While acts of violence against unarmed Black citizens are not new, we speak now to express our contempt about ongoing acts of police brutality as well as our society’s stubborn resistance to addressing institutional racism. We spent our careers looking beyond America’s borders, but these shocking events call us to look inward and join with others in opposing discrimination and oppression in all its forms. We join our fellow citizens, brothers and sisters in demanding an end to inhumane police practices; we call for accountability, fairness, transparency, and transformation in our national, state and local institutions, including legal, judicial and law enforcement systems, to prevent future violence of this kind.


Our country’s fundamental principles promise every American the same rights to life (breath), liberty and happiness. As the organization representing the country’s most seasoned Black American diplomats, we believe strongly that equal rights and complete pursuit of justice is but the first step needed to rebuild our own citizens’ confidence in our democratic system and values. But, it is also needed to help restore our country’s global human rights authority. We will work with like-minded organizations to demand the development and implementation of policies that put an end to injustice, repression, and violence in our great democracy. We all want an equitable society where each of us has the right to breathe.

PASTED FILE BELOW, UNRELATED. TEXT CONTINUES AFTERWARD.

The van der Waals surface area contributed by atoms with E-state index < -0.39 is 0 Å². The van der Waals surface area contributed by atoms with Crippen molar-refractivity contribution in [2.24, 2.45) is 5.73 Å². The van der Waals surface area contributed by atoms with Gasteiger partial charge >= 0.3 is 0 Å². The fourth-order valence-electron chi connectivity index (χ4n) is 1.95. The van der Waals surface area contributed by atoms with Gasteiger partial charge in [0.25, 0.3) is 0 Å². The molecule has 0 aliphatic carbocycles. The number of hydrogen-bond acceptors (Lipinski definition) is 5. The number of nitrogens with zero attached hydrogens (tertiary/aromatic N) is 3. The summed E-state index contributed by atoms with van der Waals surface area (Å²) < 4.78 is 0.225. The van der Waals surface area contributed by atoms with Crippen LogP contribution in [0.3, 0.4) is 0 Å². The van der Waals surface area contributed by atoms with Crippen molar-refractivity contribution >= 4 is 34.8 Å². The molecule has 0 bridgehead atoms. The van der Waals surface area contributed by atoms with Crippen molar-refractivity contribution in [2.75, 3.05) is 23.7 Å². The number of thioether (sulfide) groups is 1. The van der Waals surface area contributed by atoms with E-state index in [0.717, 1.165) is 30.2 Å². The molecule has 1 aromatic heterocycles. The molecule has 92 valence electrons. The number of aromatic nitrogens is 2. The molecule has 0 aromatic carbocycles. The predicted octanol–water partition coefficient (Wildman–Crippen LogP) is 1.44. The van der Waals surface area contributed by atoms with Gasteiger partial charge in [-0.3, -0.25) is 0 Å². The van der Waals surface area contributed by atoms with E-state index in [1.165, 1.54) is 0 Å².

Below is a list of ABAA members who have signed the letter, along with their previous post(s) of assignment.


Ambassador Edward J. Perkins

President, ABAA


Cynthia H. Akuetteh: Gabon and Sao Tome and Principe

Bernadette Allen: Niger

C. Pat Alsup: The Gambia

Shirley E. Barnes: Republic of Madagascar

Joyce Barr: US Ambassador retired

Clyde Bishop: Republic of the Marshall Islands

Carol Moseley Braun: New Zealand

Aurelia E. Brazeal: Micronesia, Kenya, Ethiopia

Pamela E. Bridgewater: The Republic of Benin and The Republic of Ghana

Reuben E. Brigety: The African Union

Sue K. Brown: Montenegro

Johnnie Carson: Assistant Secretary of State for Africa Affairs